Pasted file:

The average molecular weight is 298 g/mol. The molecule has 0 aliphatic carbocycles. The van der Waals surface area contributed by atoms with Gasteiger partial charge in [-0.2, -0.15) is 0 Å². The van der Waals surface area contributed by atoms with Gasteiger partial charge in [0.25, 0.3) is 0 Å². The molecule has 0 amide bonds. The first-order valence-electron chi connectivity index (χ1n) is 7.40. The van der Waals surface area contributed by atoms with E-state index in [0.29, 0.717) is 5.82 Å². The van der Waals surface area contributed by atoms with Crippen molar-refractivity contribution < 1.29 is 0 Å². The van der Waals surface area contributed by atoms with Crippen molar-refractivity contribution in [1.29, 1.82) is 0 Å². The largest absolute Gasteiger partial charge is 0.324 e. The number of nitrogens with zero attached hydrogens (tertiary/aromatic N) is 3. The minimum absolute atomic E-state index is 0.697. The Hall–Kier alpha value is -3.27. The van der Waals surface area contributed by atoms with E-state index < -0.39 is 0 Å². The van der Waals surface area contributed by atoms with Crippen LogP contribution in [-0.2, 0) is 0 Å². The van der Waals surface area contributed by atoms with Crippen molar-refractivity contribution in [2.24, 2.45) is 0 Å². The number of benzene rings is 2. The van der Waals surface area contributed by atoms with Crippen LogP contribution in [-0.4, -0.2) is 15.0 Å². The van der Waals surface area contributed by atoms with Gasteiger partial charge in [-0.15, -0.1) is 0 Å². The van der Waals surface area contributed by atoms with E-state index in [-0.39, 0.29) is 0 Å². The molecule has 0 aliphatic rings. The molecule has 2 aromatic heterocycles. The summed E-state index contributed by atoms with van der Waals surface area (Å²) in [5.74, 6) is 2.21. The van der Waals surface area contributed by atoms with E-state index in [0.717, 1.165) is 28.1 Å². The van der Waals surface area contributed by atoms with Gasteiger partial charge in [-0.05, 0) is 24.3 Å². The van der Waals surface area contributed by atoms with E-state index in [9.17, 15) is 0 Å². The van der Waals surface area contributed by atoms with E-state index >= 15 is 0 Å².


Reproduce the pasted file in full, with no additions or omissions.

The average molecular weight is 298 g/mol. The molecule has 0 aliphatic carbocycles. The van der Waals surface area contributed by atoms with Gasteiger partial charge in [-0.2, -0.15) is 0 Å². The van der Waals surface area contributed by atoms with Gasteiger partial charge in [0.25, 0.3) is 0 Å². The molecule has 0 amide bonds. The first-order valence-electron chi connectivity index (χ1n) is 7.40. The van der Waals surface area contributed by atoms with E-state index in [0.29, 0.717) is 5.82 Å². The van der Waals surface area contributed by atoms with Crippen molar-refractivity contribution < 1.29 is 0 Å². The van der Waals surface area contributed by atoms with Crippen molar-refractivity contribution in [1.29, 1.82) is 0 Å². The largest absolute Gasteiger partial charge is 0.324 e. The number of nitrogens with zero attached hydrogens (tertiary/aromatic N) is 3. The minimum absolute atomic E-state index is 0.697. The Hall–Kier alpha value is -3.27. The van der Waals surface area contributed by atoms with E-state index < -0.39 is 0 Å². The van der Waals surface area contributed by atoms with Crippen LogP contribution in [-0.2, 0) is 0 Å². The van der Waals surface area contributed by atoms with Crippen molar-refractivity contribution in [2.24, 2.45) is 0 Å². The number of benzene rings is 2. The van der Waals surface area contributed by atoms with Crippen LogP contribution in [-0.4, -0.2) is 15.0 Å². The van der Waals surface area contributed by atoms with Gasteiger partial charge in [-0.15, -0.1) is 0 Å². The van der Waals surface area contributed by atoms with E-state index in [-0.39, 0.29) is 0 Å². The molecule has 0 aliphatic rings. The molecule has 2 aromatic heterocycles. The summed E-state index contributed by atoms with van der Waals surface area (Å²) in [5.74, 6) is 2.21. The van der Waals surface area contributed by atoms with E-state index in [0.717, 1.165) is 28.1 Å². The van der Waals surface area contributed by atoms with Gasteiger partial charge in [-0.05, 0) is 24.3 Å². The van der Waals surface area contributed by atoms with E-state index in [9.17, 15) is 0 Å². The van der Waals surface area contributed by atoms with E-state index >= 15 is 0 Å².